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Ten fun facts about Emil Fischer


1. Hermann A Life in Science

On October 9, 1852, Hermann Emil Fischer was born in Euskirchen, a small town in the Cologne district of Germany. Fischer would go on to become one of the most influential chemists of the 19th century, winning the Nobel Prize in Chemistry in 1902 for his work on the sugar and purine syntheses. He also made significant contributions to the fields of enzyme chemistry, organic chemistry, and biochemistry. His discoveries and theories laid the groundwork for the development of modern pharmaceuticals and the understanding of the structure of proteins.

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2. A Chemist Who Made a Difference

In 1869, Emil Fischer achieved a remarkable feat when he passed his final examination at Wetzlar with distinction. His impressive performance was a testament to his hard work and dedication, and it marked the beginning of a successful career in the field of chemistry.

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3. A Life in Chemistry

When Emil Fischer encountered Adolf von Baeyer, he was so inspired by the renowned chemist that he decided to devote his life to the field. He went on to pursue a PhD at Strasbourg, where he wrote a thesis on fluoresceine and orcin-phthalein, two organic compounds that are widely used in the field of chemistry. Fischer's work on these compounds has had a lasting impact on the field, and his legacy continues to be felt today.

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4. The Discovery of Phenyl Hydrazine

Emil Fischer's later work was highly influential in the discovery of phenyl hydrazine, although the exact circumstances of the discovery remain unclear. It is believed that the discovery was accidental, and it has since become a widely-used reagent in organic synthesis. Fischer's work in this area has been highly praised, and his contributions to the field of organic chemistry have been invaluable.

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5. A Life in Chemistry

In 1875, Emil Fischer began his career as an assistant to the renowned chemist, von Baeyer, at the University of Munich's Leibig Institute. Here, Fischer was able to gain invaluable experience in the field of chemistry, which would later lead to his groundbreaking discoveries in the field. His time at the Leibig Institute was a crucial stepping stone in his career, and it was here that he began to make a name for himself in the scientific community.

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6. Pioneer of Organic Chemistry

Emil Fischer is renowned for his pioneering work in the field of organic chemistry, particularly his studies of glucosides, purines and sugars from 1882 to 1906. He was the first to prove the existence of mirror-image molecules, a discovery which has had a profound impact on the development of modern chemistry. His work laid the foundation for the understanding of the structure and function of carbohydrates, and his findings have been used to develop treatments for a variety of diseases.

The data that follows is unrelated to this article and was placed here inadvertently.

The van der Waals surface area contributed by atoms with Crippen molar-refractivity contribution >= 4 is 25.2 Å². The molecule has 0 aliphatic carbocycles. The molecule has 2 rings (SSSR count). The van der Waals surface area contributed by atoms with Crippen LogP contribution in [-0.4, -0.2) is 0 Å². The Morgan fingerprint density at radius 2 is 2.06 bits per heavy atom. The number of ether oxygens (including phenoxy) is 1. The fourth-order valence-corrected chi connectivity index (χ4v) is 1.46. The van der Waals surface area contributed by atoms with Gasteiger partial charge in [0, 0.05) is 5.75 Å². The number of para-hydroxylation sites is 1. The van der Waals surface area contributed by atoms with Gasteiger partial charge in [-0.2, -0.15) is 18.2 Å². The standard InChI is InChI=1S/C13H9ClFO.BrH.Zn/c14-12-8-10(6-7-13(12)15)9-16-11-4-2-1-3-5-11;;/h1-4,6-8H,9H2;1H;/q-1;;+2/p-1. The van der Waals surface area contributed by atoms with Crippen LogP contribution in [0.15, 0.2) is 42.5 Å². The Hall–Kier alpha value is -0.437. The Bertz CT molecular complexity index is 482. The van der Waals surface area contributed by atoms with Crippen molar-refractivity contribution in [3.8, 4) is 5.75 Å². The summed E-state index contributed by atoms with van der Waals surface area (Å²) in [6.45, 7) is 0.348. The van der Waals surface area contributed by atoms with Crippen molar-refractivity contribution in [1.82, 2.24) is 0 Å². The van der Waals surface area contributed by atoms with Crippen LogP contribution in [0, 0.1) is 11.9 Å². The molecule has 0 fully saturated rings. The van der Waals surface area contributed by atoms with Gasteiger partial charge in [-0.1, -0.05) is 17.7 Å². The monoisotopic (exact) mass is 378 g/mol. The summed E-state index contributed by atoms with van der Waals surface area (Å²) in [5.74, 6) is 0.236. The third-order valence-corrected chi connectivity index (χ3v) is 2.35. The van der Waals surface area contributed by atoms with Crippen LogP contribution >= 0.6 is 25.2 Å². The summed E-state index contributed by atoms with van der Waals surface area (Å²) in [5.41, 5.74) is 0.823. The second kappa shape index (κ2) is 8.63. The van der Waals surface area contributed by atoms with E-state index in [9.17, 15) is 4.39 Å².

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7. Fischer's Laboratory: A History of Innovation

In the late 19th century, Emil Fischer's laboratory was a hub of activity, producing a plethora of artificial derivatives that were analogous to naturally-occurring substances. Between 1882 and 1896, Fischer and his team of scientists created a vast array of compounds, ranging from simple sugars to complex proteins, that were structurally similar to their natural counterparts. This groundbreaking work laid the foundation for the development of modern synthetic chemistry and revolutionized the field of biochemistry.

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8. Sugar Chemist Who Made a Significant Contribution

The renowned German chemist, Emil Fischer, made a significant contribution to the field of sugar chemistry. He was able to successfully synthesize some of the most well-known sugars, such as fructose and glucose, and identified a total of 16 different forms of glucose. His work in this area was groundbreaking and helped to further our understanding of the structure and properties of sugars.

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9. The Father of Protein Research

In 1888, Emil Fischer was appointed Professor of Chemistry at the University of Würzburg, where he remained until 1892. During this time, he made significant contributions to the field of protein research, which continued to be felt between 1899 and 1908. His work was instrumental in advancing the understanding of proteins, and his discoveries are still relevant today.

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10. Emil Fischer's Legacy Lives On

In 1919, the German Chemical Society instituted the Emil Fischer Memorial Medal in honour of the renowned chemist, Emil Fischer, who had tragically passed away that same year due to cancer. The medal was created to commemorate his immense contributions to the field of chemistry, and to ensure that his legacy would live on.

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Short about Emil Fischer
Was an eminent German chemist who won the Nobel Prize for Chemistry in 1902 and was best known for his influential research regarding the purines and the carbohydrates.

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